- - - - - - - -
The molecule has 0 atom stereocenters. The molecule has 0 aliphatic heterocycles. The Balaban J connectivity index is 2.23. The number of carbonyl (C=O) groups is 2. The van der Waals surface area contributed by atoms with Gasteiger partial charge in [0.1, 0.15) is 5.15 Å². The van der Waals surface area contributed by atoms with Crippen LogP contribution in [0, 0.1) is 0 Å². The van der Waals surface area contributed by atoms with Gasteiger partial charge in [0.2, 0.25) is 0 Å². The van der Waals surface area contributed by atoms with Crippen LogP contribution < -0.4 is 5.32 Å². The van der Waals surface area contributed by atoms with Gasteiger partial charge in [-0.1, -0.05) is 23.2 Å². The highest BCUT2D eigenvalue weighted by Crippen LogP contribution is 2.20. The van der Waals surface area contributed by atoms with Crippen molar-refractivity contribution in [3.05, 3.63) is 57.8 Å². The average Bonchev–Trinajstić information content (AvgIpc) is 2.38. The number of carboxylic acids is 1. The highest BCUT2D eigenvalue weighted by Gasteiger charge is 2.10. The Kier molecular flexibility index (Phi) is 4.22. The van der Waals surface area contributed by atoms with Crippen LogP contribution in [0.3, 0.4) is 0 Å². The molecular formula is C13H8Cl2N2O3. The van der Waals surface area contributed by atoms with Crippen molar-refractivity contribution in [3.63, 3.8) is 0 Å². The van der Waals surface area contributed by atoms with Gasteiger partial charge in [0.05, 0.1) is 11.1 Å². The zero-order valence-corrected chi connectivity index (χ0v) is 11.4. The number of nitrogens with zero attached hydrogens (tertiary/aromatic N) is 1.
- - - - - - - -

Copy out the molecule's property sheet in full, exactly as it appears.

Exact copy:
The molecule has 0 atom stereocenters. The molecule has 0 aliphatic heterocycles. The Balaban J connectivity index is 2.23. The number of carbonyl (C=O) groups is 2. The van der Waals surface area contributed by atoms with Gasteiger partial charge in [0.1, 0.15) is 5.15 Å². The van der Waals surface area contributed by atoms with Crippen LogP contribution in [0, 0.1) is 0 Å². The van der Waals surface area contributed by atoms with Gasteiger partial charge in [0.2, 0.25) is 0 Å². The van der Waals surface area contributed by atoms with Crippen LogP contribution < -0.4 is 5.32 Å². The van der Waals surface area contributed by atoms with Gasteiger partial charge in [-0.1, -0.05) is 23.2 Å². The highest BCUT2D eigenvalue weighted by Crippen LogP contribution is 2.20. The van der Waals surface area contributed by atoms with Crippen molar-refractivity contribution in [3.05, 3.63) is 57.8 Å². The average Bonchev–Trinajstić information content (AvgIpc) is 2.38. The number of carboxylic acids is 1. The highest BCUT2D eigenvalue weighted by Gasteiger charge is 2.10. The Kier molecular flexibility index (Phi) is 4.22. The van der Waals surface area contributed by atoms with Crippen LogP contribution in [0.3, 0.4) is 0 Å². The molecular formula is C13H8Cl2N2O3. The van der Waals surface area contributed by atoms with Crippen molar-refractivity contribution in [3.63, 3.8) is 0 Å². The van der Waals surface area contributed by atoms with Gasteiger partial charge in [0.05, 0.1) is 11.1 Å². The zero-order valence-corrected chi connectivity index (χ0v) is 11.4. The number of nitrogens with zero attached hydrogens (tertiary/aromatic N) is 1.